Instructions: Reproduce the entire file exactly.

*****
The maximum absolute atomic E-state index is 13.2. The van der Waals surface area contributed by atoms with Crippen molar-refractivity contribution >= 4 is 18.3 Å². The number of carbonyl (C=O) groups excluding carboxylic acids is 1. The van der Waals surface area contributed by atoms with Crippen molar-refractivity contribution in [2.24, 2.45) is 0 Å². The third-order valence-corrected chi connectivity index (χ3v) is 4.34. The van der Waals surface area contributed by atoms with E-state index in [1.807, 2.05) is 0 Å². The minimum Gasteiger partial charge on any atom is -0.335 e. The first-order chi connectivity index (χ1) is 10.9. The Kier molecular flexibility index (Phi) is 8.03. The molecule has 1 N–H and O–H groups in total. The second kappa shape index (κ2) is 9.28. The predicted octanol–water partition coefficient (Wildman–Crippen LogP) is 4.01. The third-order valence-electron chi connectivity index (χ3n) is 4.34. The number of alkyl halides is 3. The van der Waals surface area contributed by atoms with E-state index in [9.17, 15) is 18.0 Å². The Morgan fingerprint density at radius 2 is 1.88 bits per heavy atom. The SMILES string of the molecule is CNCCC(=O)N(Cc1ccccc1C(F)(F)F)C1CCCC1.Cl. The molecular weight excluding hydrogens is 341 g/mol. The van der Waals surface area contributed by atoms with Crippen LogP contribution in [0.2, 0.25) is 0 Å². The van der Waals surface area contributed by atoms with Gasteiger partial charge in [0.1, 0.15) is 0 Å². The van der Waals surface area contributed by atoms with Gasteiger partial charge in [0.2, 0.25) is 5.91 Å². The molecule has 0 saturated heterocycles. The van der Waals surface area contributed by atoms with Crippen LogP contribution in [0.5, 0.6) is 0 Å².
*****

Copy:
The maximum absolute atomic E-state index is 13.2. The van der Waals surface area contributed by atoms with Crippen molar-refractivity contribution >= 4 is 18.3 Å². The number of carbonyl (C=O) groups excluding carboxylic acids is 1. The van der Waals surface area contributed by atoms with Crippen molar-refractivity contribution in [2.24, 2.45) is 0 Å². The third-order valence-corrected chi connectivity index (χ3v) is 4.34. The van der Waals surface area contributed by atoms with E-state index in [1.807, 2.05) is 0 Å². The minimum Gasteiger partial charge on any atom is -0.335 e. The first-order chi connectivity index (χ1) is 10.9. The Kier molecular flexibility index (Phi) is 8.03. The molecule has 1 N–H and O–H groups in total. The second kappa shape index (κ2) is 9.28. The predicted octanol–water partition coefficient (Wildman–Crippen LogP) is 4.01. The third-order valence-electron chi connectivity index (χ3n) is 4.34. The number of alkyl halides is 3. The van der Waals surface area contributed by atoms with E-state index in [9.17, 15) is 18.0 Å². The Morgan fingerprint density at radius 2 is 1.88 bits per heavy atom. The SMILES string of the molecule is CNCCC(=O)N(Cc1ccccc1C(F)(F)F)C1CCCC1.Cl. The molecular weight excluding hydrogens is 341 g/mol. The van der Waals surface area contributed by atoms with Crippen LogP contribution in [0.2, 0.25) is 0 Å². The van der Waals surface area contributed by atoms with Gasteiger partial charge in [0.1, 0.15) is 0 Å². The van der Waals surface area contributed by atoms with Gasteiger partial charge in [0.2, 0.25) is 5.91 Å². The molecule has 0 saturated heterocycles. The van der Waals surface area contributed by atoms with Crippen LogP contribution in [0.5, 0.6) is 0 Å².